WordReference Random House Learner's Dictionary of American English © 2017
feast /fist/USA pronunciation   n. [countable]
  1. any rich or large meal.
  2. something highly agreeable or satisfying:a feast for the eyes.
  3. ReligionAlso,  ˈfeast ˌday. a celebration or time of celebration, usually of a religious nature, in honor of an event, person, etc.

  1. to take part in a feast;
    eat a large or lavish meal:[no object]They feasted for days when the war was over.
  2. to provide or entertain with a feast, so as to show honor to:[+ object]They feasted the victorious team.
  1. Idiomsfeast one's eyes on, [ + obj] to look at with great pleasure.

feast•er, n. [countable]

WordReference Random House Unabridged Dictionary of American English © 2017
feast  (fēst),USA pronunciation n. 
  1. any rich or abundant meal:The steak dinner was a feast.
  2. a sumptuous entertainment or meal for many guests:a wedding feast.
  3. something highly agreeable:The Rembrandt exhibition was a feast for the eyes.
  4. Religiona periodical celebration or time of celebration, usually of a religious nature, commemorating an event, person, etc.:Every year, in September, the townspeople have a feast in honor of their patron saint.

  1. to have or partake of a feast;
    eat sumptuously.
  2. to dwell with gratification or delight, as on a picture or view.

  1. to provide or entertain with a feast.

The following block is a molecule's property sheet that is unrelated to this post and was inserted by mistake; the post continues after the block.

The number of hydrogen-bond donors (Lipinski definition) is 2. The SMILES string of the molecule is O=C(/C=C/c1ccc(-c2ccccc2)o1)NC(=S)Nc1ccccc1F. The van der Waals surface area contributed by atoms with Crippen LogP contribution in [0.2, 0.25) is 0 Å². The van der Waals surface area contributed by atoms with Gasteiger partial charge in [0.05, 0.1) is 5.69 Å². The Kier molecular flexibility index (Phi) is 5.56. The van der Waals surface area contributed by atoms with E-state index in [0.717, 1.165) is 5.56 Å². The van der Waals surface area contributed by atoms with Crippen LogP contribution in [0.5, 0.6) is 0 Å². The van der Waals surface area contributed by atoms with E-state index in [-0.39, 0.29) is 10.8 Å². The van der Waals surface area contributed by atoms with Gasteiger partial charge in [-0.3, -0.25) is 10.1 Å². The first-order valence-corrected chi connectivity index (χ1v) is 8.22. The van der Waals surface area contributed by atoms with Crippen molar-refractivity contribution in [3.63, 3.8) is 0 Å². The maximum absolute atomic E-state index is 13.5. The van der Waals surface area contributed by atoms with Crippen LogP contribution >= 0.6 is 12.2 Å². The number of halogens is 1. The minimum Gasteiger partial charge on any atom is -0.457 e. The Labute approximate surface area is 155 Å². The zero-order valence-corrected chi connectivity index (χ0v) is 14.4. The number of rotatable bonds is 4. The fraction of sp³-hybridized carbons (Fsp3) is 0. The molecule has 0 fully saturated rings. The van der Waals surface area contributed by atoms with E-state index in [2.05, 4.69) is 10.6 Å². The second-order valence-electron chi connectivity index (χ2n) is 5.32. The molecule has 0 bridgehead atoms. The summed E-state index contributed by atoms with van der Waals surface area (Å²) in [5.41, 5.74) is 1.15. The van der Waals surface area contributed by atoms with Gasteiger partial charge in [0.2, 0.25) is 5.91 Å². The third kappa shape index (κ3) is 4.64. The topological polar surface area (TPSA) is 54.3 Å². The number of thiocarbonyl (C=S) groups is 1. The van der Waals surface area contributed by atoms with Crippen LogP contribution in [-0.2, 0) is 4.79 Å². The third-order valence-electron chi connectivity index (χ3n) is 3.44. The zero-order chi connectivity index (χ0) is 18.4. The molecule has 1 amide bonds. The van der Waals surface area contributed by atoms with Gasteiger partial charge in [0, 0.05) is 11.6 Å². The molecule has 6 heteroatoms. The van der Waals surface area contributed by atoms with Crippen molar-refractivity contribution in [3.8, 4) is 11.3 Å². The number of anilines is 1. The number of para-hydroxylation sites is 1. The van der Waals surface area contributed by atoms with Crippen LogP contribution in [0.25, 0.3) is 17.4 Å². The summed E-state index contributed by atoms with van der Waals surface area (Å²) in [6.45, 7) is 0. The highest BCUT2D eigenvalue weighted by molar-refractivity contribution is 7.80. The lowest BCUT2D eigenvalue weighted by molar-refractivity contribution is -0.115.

2. Idiomsfeast one's eyes, to gaze with great joy, admiration, or relish:to feast one's eyes on the Grand Canyon.
feaster, n. 
feastless, adj. 
  • Latin fēsta, neuter plural (taken as feminine singular noun, nominal) of fēstus festal, festive, equivalent. to fēs- (akin to fair2) + -tus adjective, adjectival suffix
  • Old French
  • Middle English feste 1150–1200
    • 2.See corresponding entry in Unabridged Feast, banquet imply large social events, with an abundance of food. A
      feast is a meal with a plenteous supply of food and drink for a large company:to provide a feast for all company employees.A
      banquet is an elaborate feast for a formal and ceremonious occasion:the main speaker at a banquet.

Collins Concise English Dictionary © HarperCollins Publishers::

feast /fiːst/ n
  1. a large and sumptuous meal, usually given as an entertainment for several people
  2. a periodic religious celebration
  3. something extremely pleasing or sumptuous: a feast for the eyes
  4. movable feasta festival or other event of variable date
  1. (intransitive) to eat a feast
  2. (usually followed by on) to enjoy the eating (of), as if feasting: to feast on cakes
  3. (transitive) to give a feast to
  4. (intransitive) followed by on: to take great delight (in): to feast on beautiful paintings
  5. (transitive) to regale or delight: to feast one's mind or one's eyes
Etymology: 13th Century: from Old French feste, from Latin festa, neuter plural (later assumed to be feminine singular) of festus joyful; related to Latin fānum temple, fēriae festivals

ˈfeaster n

'feast' also found in these entries:

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